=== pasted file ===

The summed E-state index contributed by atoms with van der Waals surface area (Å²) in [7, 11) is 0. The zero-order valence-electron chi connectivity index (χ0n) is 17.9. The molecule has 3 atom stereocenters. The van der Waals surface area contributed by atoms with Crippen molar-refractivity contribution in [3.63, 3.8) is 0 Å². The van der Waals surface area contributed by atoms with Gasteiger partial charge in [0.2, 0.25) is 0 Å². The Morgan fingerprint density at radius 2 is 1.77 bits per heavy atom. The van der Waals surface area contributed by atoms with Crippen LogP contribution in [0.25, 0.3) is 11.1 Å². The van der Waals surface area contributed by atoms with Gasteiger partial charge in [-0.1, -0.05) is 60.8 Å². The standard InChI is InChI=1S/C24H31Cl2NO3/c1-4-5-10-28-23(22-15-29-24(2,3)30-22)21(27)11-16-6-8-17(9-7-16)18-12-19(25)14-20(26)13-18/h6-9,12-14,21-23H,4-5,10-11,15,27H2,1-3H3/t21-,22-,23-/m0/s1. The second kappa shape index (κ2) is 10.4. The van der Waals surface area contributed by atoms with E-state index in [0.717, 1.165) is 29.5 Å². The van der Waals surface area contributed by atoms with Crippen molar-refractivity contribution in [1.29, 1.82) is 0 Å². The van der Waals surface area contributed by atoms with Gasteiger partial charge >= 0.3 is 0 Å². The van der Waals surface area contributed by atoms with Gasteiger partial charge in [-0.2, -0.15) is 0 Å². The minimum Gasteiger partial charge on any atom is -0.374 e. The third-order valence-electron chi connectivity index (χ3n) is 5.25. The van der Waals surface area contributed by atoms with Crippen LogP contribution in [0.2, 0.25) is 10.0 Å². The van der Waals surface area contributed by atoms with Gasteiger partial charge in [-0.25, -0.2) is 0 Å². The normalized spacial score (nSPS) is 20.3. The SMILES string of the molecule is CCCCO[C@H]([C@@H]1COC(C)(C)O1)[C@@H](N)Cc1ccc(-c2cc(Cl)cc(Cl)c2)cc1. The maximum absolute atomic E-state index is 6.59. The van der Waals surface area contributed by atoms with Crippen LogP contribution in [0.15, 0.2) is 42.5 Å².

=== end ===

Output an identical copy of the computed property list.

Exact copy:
The summed E-state index contributed by atoms with van der Waals surface area (Å²) in [7, 11) is 0. The zero-order valence-electron chi connectivity index (χ0n) is 17.9. The molecule has 3 atom stereocenters. The van der Waals surface area contributed by atoms with Crippen molar-refractivity contribution in [3.63, 3.8) is 0 Å². The van der Waals surface area contributed by atoms with Gasteiger partial charge in [0.2, 0.25) is 0 Å². The Morgan fingerprint density at radius 2 is 1.77 bits per heavy atom. The van der Waals surface area contributed by atoms with Crippen LogP contribution in [0.25, 0.3) is 11.1 Å². The van der Waals surface area contributed by atoms with Gasteiger partial charge in [-0.1, -0.05) is 60.8 Å². The standard InChI is InChI=1S/C24H31Cl2NO3/c1-4-5-10-28-23(22-15-29-24(2,3)30-22)21(27)11-16-6-8-17(9-7-16)18-12-19(25)14-20(26)13-18/h6-9,12-14,21-23H,4-5,10-11,15,27H2,1-3H3/t21-,22-,23-/m0/s1. The second kappa shape index (κ2) is 10.4. The van der Waals surface area contributed by atoms with E-state index in [0.717, 1.165) is 29.5 Å². The van der Waals surface area contributed by atoms with Crippen molar-refractivity contribution in [1.29, 1.82) is 0 Å². The van der Waals surface area contributed by atoms with Gasteiger partial charge >= 0.3 is 0 Å². The van der Waals surface area contributed by atoms with Gasteiger partial charge in [-0.2, -0.15) is 0 Å². The minimum Gasteiger partial charge on any atom is -0.374 e. The third-order valence-electron chi connectivity index (χ3n) is 5.25. The van der Waals surface area contributed by atoms with Crippen LogP contribution in [0.2, 0.25) is 10.0 Å². The van der Waals surface area contributed by atoms with Gasteiger partial charge in [-0.25, -0.2) is 0 Å². The normalized spacial score (nSPS) is 20.3. The SMILES string of the molecule is CCCCO[C@H]([C@@H]1COC(C)(C)O1)[C@@H](N)Cc1ccc(-c2cc(Cl)cc(Cl)c2)cc1. The maximum absolute atomic E-state index is 6.59. The van der Waals surface area contributed by atoms with Crippen LogP contribution in [0.15, 0.2) is 42.5 Å².